Oakley Jawbreaker review
Approximately every four years Oakley shakes up the eyewear market with a new product which sets the benchmark amongst the pro peloton and amateurs alike. Ever since they gave a suitcase full of Factory Pilots to Phil Anderson and Greg LeMond to distribute amongst the peloton at the ’84 Dauphine, they’ve been the most popular sunglasses and eyewear in all of cycling.
Jump ahead 31 years and the new Jawbreakers offer one of the most ultra-modern styling efforts we’ve seen from Oakley in recent times. Oakley claims that it’s been two years in the making (video), 100 design iterations, and 9600 hours of lab and field testing is the effort that went behind the release of the Jawbreaker.
The Jawbreaker is noticeably larger than the Radarlock, its aesthetic design is more controversial than the Racing Jackets, and they hold a subtle design reference to the Factory Pilots that gives them a sense of nostalgia which we were recently reminded of with Oakley’s Heritage Collection. But that’s where the comparisons end.
One problem with mixing eyewear and bike helmets is that the arms sometimes get in the way of the rear fastening/adjustment mechanism. Oakley has addressed this problem by making the arm lengths adjustable to three different lengths to accommodate the helmet:
After wearing the Radarlocks over the past three years, the comparison I can draw from them is that their arms feel more sturdy and chunky than the Jawbreakers. The Jawbreaker arms feel more ‘plasticy’ as there isn’t as much rubber gripping and material as the Radarlocks.
Five vents are cut away from the lenses to improve ventilation and prevent fogging. I’ve ridden in many different weather conditions with these lenses and haven’t come across significant fogging, especially with the Iridium coating that keep the lenses crystal clear against sweat, water and road grime.
To remove the lenses, Oakley have come up with an intuitive mechanism called “Switchlock” for releasing the nose fixture and the bottom part of the glasses hinging away from the top. This makes it easy to replace the lenses without needing to use force to install and to secure, which eliminates any distortion and possible damage.
The new lens that comes with the Jawbreaker is Oakley’s new “Prizm.” According to Oakley, Prizm is their new technology that fine tunes vision for specific sports and environments. Emphasizing colors where the eye is most sensitive to detail, Prizm improves performance and safety by enhancing vision without the compromises of conventional lens tints.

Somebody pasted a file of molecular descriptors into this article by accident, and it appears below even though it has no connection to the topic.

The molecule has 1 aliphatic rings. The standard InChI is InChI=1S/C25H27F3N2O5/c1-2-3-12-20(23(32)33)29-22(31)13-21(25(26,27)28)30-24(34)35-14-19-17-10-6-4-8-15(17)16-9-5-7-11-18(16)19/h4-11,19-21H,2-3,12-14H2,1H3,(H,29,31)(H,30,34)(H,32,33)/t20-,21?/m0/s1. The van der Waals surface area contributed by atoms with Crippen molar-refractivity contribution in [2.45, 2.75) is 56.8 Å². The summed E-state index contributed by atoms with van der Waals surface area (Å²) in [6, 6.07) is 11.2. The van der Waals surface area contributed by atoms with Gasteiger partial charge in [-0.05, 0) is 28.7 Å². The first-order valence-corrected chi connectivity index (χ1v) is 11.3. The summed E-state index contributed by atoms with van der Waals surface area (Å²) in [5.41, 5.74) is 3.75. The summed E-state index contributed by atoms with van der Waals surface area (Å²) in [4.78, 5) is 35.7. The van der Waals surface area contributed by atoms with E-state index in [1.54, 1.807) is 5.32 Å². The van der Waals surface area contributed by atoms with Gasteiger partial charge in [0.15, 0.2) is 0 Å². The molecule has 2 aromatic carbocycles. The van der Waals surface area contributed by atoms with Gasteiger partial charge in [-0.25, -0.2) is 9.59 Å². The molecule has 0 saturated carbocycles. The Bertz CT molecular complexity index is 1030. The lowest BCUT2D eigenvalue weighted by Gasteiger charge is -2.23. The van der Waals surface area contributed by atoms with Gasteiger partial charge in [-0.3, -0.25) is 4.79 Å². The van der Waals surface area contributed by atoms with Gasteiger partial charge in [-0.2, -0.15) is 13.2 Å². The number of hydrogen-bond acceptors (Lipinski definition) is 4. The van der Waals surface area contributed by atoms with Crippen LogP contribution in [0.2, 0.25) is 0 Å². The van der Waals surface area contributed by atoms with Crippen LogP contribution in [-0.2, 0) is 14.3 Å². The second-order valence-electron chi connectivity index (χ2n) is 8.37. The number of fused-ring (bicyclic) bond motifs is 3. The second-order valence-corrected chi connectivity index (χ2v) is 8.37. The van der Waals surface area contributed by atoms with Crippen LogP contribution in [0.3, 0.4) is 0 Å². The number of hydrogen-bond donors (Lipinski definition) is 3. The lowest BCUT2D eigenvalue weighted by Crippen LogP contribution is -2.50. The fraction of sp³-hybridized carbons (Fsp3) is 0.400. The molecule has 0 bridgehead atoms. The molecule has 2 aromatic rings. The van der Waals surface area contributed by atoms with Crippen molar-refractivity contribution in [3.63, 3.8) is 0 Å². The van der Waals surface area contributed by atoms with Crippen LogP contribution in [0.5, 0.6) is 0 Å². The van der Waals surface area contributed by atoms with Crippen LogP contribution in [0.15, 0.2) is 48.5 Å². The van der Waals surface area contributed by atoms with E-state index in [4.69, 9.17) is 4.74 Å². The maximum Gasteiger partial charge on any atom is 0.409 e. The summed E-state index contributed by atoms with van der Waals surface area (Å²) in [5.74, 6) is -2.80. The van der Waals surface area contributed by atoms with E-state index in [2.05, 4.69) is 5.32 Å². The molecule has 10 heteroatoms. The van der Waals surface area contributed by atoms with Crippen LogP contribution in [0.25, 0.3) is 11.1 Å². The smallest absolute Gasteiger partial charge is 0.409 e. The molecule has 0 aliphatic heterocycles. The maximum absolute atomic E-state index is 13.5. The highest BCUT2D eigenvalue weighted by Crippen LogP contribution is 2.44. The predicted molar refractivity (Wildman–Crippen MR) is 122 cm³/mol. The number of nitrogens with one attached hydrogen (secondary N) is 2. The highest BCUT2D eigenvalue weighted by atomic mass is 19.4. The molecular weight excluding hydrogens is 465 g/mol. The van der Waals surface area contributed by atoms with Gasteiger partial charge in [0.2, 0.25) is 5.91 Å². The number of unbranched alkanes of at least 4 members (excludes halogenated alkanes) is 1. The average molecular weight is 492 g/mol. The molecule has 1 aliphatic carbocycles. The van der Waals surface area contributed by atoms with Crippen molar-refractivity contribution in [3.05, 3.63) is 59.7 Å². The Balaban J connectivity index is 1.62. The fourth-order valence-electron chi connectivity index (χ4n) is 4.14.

Oakley says the benefits include:
– Sharpens visual acuity to help you see more clearly and react faster
– Enhances color recognition to help you spot what you need to see
– Optimizes your ability to see and track moving objects in your periphery
– Improves performance and safety to help you compete with confidence
To me however, what it simply means is that the world looks amazing when seen through these lenses. The colors are deeper and richer and it gives meaning to the saying “through rose-tinted glasses.” Ordinary lenses just make everything darker or boost contrast. The optics of these Prizm lenses are out of this world.
On a more practical note, protection is one of the biggest benefits to wearing sunglasses during a ride. If you’ve ever had a stone or an insect unexpectedly fly into your face (you’d be in the minority if you hadn’t), you’ll appreciate that owning a set of eyewear is not all about looking cool (see here for a demonstration of Oakley’s impact testing).
It’s still early days but we’re starting to see some variations of lenses, arms, and bottoms make their way into the peloton. Oakley released the Jawbreakers in seven different colorways, but with so many small pieces you can almost guarantee a customisation offering in the future.
Oakley has not played it safe with the aesthetic design of the Jawbreakers, but I don’t believe they’ve ever played the conservative game. The ultra-modern look paired with the retro design reference to the Factory Pilots give these glasses something that we’re both familiar with, and something new.
Aside from aesthetics, the Jawbreakers have set a new standard with lens optics, functionality and fit. They’re not cheap, but when I think about how long I’ve owned my many sets of Oakleys for and the thousands of kilometers of enjoyment and protection, the cost every three years seems insignificant.